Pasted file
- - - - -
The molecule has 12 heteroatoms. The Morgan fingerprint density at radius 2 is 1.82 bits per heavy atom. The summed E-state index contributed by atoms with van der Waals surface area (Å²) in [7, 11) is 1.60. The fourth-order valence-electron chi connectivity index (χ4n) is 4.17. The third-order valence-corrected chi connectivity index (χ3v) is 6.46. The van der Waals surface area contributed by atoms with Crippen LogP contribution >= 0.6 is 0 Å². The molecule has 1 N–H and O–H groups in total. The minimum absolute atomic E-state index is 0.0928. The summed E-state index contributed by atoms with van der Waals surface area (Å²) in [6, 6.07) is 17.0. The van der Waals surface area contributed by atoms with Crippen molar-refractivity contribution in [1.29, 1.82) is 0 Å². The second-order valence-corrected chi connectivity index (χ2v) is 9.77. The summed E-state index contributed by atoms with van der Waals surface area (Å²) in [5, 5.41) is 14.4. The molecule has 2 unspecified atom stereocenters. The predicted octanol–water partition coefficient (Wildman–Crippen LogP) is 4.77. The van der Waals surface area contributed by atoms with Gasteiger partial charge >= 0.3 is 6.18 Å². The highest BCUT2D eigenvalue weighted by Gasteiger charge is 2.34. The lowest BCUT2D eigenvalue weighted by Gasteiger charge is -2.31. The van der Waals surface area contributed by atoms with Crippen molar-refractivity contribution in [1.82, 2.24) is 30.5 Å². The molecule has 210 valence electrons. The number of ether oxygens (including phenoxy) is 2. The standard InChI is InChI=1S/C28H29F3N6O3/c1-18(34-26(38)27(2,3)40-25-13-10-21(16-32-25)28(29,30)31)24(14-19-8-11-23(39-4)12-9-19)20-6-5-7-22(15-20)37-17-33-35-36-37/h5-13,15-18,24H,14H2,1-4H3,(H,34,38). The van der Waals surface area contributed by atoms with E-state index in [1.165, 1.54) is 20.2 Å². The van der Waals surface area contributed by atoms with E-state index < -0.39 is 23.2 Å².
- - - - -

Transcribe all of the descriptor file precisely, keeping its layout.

The molecule has 12 heteroatoms. The Morgan fingerprint density at radius 2 is 1.82 bits per heavy atom. The summed E-state index contributed by atoms with van der Waals surface area (Å²) in [7, 11) is 1.60. The fourth-order valence-electron chi connectivity index (χ4n) is 4.17. The third-order valence-corrected chi connectivity index (χ3v) is 6.46. The van der Waals surface area contributed by atoms with Crippen LogP contribution >= 0.6 is 0 Å². The molecule has 1 N–H and O–H groups in total. The minimum absolute atomic E-state index is 0.0928. The summed E-state index contributed by atoms with van der Waals surface area (Å²) in [6, 6.07) is 17.0. The van der Waals surface area contributed by atoms with Crippen molar-refractivity contribution in [1.29, 1.82) is 0 Å². The second-order valence-corrected chi connectivity index (χ2v) is 9.77. The summed E-state index contributed by atoms with van der Waals surface area (Å²) in [5, 5.41) is 14.4. The molecule has 2 unspecified atom stereocenters. The predicted octanol–water partition coefficient (Wildman–Crippen LogP) is 4.77. The van der Waals surface area contributed by atoms with Gasteiger partial charge >= 0.3 is 6.18 Å². The highest BCUT2D eigenvalue weighted by Gasteiger charge is 2.34. The lowest BCUT2D eigenvalue weighted by Gasteiger charge is -2.31. The van der Waals surface area contributed by atoms with Crippen molar-refractivity contribution in [1.82, 2.24) is 30.5 Å². The molecule has 210 valence electrons. The number of ether oxygens (including phenoxy) is 2. The standard InChI is InChI=1S/C28H29F3N6O3/c1-18(34-26(38)27(2,3)40-25-13-10-21(16-32-25)28(29,30)31)24(14-19-8-11-23(39-4)12-9-19)20-6-5-7-22(15-20)37-17-33-35-36-37/h5-13,15-18,24H,14H2,1-4H3,(H,34,38). The van der Waals surface area contributed by atoms with E-state index in [1.165, 1.54) is 20.2 Å². The van der Waals surface area contributed by atoms with E-state index < -0.39 is 23.2 Å².